From California to New England, from Alaska to Texas there is a small, easily overlooked wildflower that is blooming now and will continue to do so for several more months, depending on where you are of course. The flowers of this plant are small, only a little more than a centimeter across have six petals, a yellow center, and are often blue in color, hence one of the common generic names, Blue-Eyed Grass, although there are yellow and white variations. To see them clearly you have to get close, crouching or laying on the ground.
You can see from the photo that the leaves of this diminutive plant are broad and flat, much like the leaves of the grass it grows amongst. In Vermont there are several variations of this plant, Sisyrinchium montanum being the most common, hence the name, Common Blue-Eyed Grass, which is, unfortunately, not tremendously imaginative. When it is not flowering it’s easy to see why it might be mistaken for a grass, it has a similar leaf shape and is of a similar height to the grass it grows amongst. The flowers clearly set it apart though. Petals are little flags to attract insects, birds, and in some cases lizards or mammals to the flower for pollination for which they are rewarded with nectar. Grasses have no such need, like willows, poplars, and pines they rely on wind to distribute their pollen and petals are a hindrance and a waste of energy for a plant that uses wind rather than animals for pollination.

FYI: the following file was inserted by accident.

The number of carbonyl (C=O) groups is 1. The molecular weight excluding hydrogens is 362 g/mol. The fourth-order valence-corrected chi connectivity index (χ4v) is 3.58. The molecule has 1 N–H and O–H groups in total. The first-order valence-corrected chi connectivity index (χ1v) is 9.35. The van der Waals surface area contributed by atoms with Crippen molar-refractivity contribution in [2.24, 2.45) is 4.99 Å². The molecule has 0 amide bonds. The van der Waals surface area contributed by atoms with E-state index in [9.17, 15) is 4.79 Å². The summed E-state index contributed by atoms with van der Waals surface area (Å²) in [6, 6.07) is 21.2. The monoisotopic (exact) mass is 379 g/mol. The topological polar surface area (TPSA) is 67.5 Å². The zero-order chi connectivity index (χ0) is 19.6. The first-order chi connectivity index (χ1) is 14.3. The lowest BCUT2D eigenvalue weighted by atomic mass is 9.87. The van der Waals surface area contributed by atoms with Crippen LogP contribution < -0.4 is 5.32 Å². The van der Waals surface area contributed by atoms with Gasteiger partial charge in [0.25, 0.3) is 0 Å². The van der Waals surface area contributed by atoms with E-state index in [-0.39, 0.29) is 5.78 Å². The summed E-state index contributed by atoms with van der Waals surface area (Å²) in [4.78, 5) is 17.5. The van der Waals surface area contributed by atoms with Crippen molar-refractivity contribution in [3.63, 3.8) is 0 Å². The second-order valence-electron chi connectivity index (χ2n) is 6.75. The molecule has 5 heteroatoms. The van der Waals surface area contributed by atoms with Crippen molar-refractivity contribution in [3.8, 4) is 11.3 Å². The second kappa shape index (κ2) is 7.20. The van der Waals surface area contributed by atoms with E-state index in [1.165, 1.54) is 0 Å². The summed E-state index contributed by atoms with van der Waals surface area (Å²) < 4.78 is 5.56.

Sisyrinchium, the Blue Eyed-Grasses are tiny irises. The Iridaceae family is widespread and often used as ornamental plants in gardens or in bouquets. The larger irises have showy, ornate, soft flowers that fold and flow in complicated shapes, looking little like the small, robust Sisyrinchium flowers. In the wild, the larger irises tend to grow in places that are either damp, shady, or both. The Blue-Eyed Grasses live in harsher regions, open meadows, occasionally on rocky ledges, the edges of open areas, in short, places that can get hot and dry. This may partially explain their small, robust stature.
Like other irises Sisyrinchium has inferior ovaries, this is not a commentary on the quality of the ovaries, it is a botanical term meaning that the ovaries are below the flower rather than the flower surrounding the ovaries. These little plants produce globular three-part capsules about the size of a BB filled with numerous little seeds.
I grew up looking at these little flowers on the wildflower rich coastal prairie of Northern California, but just a few days ago I discovered something new (to me) about them. They are active, they open their flowers for the day and close them for the night. I tried my hand at a time-lapse of a flower opening. It’s a bit rough, but you get the picture.
I love finding out things, being surprised by life, experiencing the unexpected, and encountering things I do not know. I’m glad that these little irises reminded me that such a small, seemingly mundane thing can be interesting and exciting.